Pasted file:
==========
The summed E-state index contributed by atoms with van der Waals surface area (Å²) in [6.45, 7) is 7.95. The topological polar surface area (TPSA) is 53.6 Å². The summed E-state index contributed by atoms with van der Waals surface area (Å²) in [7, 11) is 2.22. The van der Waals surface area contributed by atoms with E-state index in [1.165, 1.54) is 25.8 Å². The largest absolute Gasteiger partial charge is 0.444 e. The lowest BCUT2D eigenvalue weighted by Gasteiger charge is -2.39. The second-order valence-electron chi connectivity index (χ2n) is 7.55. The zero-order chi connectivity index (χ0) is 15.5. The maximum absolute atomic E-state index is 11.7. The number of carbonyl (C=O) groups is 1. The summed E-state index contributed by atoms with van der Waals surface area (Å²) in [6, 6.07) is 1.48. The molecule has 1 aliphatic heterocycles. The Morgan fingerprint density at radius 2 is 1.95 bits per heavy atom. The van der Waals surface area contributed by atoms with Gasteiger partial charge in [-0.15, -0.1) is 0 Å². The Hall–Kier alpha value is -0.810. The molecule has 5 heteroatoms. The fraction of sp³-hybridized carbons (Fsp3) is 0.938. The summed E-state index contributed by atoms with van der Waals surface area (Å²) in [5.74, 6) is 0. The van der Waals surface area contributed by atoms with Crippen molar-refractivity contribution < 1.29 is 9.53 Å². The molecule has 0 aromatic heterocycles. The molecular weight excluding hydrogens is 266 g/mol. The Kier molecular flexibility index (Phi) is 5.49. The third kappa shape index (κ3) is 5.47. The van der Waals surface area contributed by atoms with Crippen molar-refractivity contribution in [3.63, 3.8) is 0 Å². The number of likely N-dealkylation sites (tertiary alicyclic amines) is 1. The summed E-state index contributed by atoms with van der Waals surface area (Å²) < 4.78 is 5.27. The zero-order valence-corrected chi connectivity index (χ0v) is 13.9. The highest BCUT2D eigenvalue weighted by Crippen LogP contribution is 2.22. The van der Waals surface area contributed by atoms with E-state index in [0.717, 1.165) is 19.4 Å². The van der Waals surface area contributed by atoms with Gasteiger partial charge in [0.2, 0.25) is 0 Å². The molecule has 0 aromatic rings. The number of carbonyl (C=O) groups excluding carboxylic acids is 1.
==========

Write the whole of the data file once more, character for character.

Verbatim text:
The summed E-state index contributed by atoms with van der Waals surface area (Å²) in [6.45, 7) is 7.95. The topological polar surface area (TPSA) is 53.6 Å². The summed E-state index contributed by atoms with van der Waals surface area (Å²) in [7, 11) is 2.22. The van der Waals surface area contributed by atoms with E-state index in [1.165, 1.54) is 25.8 Å². The largest absolute Gasteiger partial charge is 0.444 e. The lowest BCUT2D eigenvalue weighted by Gasteiger charge is -2.39. The second-order valence-electron chi connectivity index (χ2n) is 7.55. The zero-order chi connectivity index (χ0) is 15.5. The maximum absolute atomic E-state index is 11.7. The number of carbonyl (C=O) groups is 1. The summed E-state index contributed by atoms with van der Waals surface area (Å²) in [6, 6.07) is 1.48. The molecule has 1 aliphatic heterocycles. The Morgan fingerprint density at radius 2 is 1.95 bits per heavy atom. The van der Waals surface area contributed by atoms with Gasteiger partial charge in [-0.15, -0.1) is 0 Å². The Hall–Kier alpha value is -0.810. The molecule has 5 heteroatoms. The fraction of sp³-hybridized carbons (Fsp3) is 0.938. The summed E-state index contributed by atoms with van der Waals surface area (Å²) in [5.74, 6) is 0. The van der Waals surface area contributed by atoms with Crippen molar-refractivity contribution < 1.29 is 9.53 Å². The molecule has 0 aromatic heterocycles. The molecular weight excluding hydrogens is 266 g/mol. The Kier molecular flexibility index (Phi) is 5.49. The third kappa shape index (κ3) is 5.47. The van der Waals surface area contributed by atoms with Crippen molar-refractivity contribution in [3.63, 3.8) is 0 Å². The number of likely N-dealkylation sites (tertiary alicyclic amines) is 1. The summed E-state index contributed by atoms with van der Waals surface area (Å²) < 4.78 is 5.27. The zero-order valence-corrected chi connectivity index (χ0v) is 13.9. The highest BCUT2D eigenvalue weighted by Crippen LogP contribution is 2.22. The van der Waals surface area contributed by atoms with E-state index in [0.717, 1.165) is 19.4 Å². The van der Waals surface area contributed by atoms with Gasteiger partial charge in [0.2, 0.25) is 0 Å². The molecule has 0 aromatic rings. The number of carbonyl (C=O) groups excluding carboxylic acids is 1.